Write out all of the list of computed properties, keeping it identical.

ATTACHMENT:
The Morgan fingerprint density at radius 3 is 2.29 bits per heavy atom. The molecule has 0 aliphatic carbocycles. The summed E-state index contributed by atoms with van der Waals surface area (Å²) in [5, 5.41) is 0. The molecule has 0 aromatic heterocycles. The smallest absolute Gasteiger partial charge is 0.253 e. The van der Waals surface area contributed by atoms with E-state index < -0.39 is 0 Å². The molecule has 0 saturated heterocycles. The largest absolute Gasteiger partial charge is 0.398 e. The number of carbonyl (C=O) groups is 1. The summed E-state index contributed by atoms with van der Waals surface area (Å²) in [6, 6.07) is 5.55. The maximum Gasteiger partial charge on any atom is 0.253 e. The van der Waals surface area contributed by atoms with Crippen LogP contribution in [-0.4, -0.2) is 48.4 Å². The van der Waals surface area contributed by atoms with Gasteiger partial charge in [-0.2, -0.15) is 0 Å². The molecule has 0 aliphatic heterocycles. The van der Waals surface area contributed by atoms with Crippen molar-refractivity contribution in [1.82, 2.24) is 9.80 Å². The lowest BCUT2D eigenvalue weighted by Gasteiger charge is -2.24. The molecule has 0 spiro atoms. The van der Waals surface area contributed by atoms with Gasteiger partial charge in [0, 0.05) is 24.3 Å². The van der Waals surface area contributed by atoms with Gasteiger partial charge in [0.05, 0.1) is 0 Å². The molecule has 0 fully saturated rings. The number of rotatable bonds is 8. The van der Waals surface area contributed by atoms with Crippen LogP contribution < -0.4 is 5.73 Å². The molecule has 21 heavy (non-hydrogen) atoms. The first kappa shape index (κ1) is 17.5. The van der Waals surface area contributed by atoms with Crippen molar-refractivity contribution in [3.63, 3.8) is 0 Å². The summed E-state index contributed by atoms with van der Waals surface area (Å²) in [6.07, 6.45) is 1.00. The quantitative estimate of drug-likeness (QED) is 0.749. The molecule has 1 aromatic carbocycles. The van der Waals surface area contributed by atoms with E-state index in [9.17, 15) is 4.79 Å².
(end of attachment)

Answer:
The Morgan fingerprint density at radius 3 is 2.29 bits per heavy atom. The molecule has 0 aliphatic carbocycles. The summed E-state index contributed by atoms with van der Waals surface area (Å²) in [5, 5.41) is 0. The molecule has 0 aromatic heterocycles. The smallest absolute Gasteiger partial charge is 0.253 e. The van der Waals surface area contributed by atoms with E-state index < -0.39 is 0 Å². The molecule has 0 saturated heterocycles. The largest absolute Gasteiger partial charge is 0.398 e. The number of carbonyl (C=O) groups is 1. The summed E-state index contributed by atoms with van der Waals surface area (Å²) in [6, 6.07) is 5.55. The maximum Gasteiger partial charge on any atom is 0.253 e. The van der Waals surface area contributed by atoms with Crippen LogP contribution in [-0.4, -0.2) is 48.4 Å². The van der Waals surface area contributed by atoms with Gasteiger partial charge in [-0.2, -0.15) is 0 Å². The molecule has 0 aliphatic heterocycles. The van der Waals surface area contributed by atoms with Crippen molar-refractivity contribution in [1.82, 2.24) is 9.80 Å². The lowest BCUT2D eigenvalue weighted by Gasteiger charge is -2.24. The molecule has 0 spiro atoms. The van der Waals surface area contributed by atoms with Gasteiger partial charge in [0, 0.05) is 24.3 Å². The van der Waals surface area contributed by atoms with Gasteiger partial charge in [0.05, 0.1) is 0 Å². The molecule has 0 fully saturated rings. The number of rotatable bonds is 8. The van der Waals surface area contributed by atoms with Crippen LogP contribution < -0.4 is 5.73 Å². The molecule has 21 heavy (non-hydrogen) atoms. The first kappa shape index (κ1) is 17.5. The van der Waals surface area contributed by atoms with Crippen molar-refractivity contribution in [3.63, 3.8) is 0 Å². The summed E-state index contributed by atoms with van der Waals surface area (Å²) in [6.07, 6.45) is 1.00. The quantitative estimate of drug-likeness (QED) is 0.749. The molecule has 1 aromatic carbocycles. The van der Waals surface area contributed by atoms with E-state index in [9.17, 15) is 4.79 Å².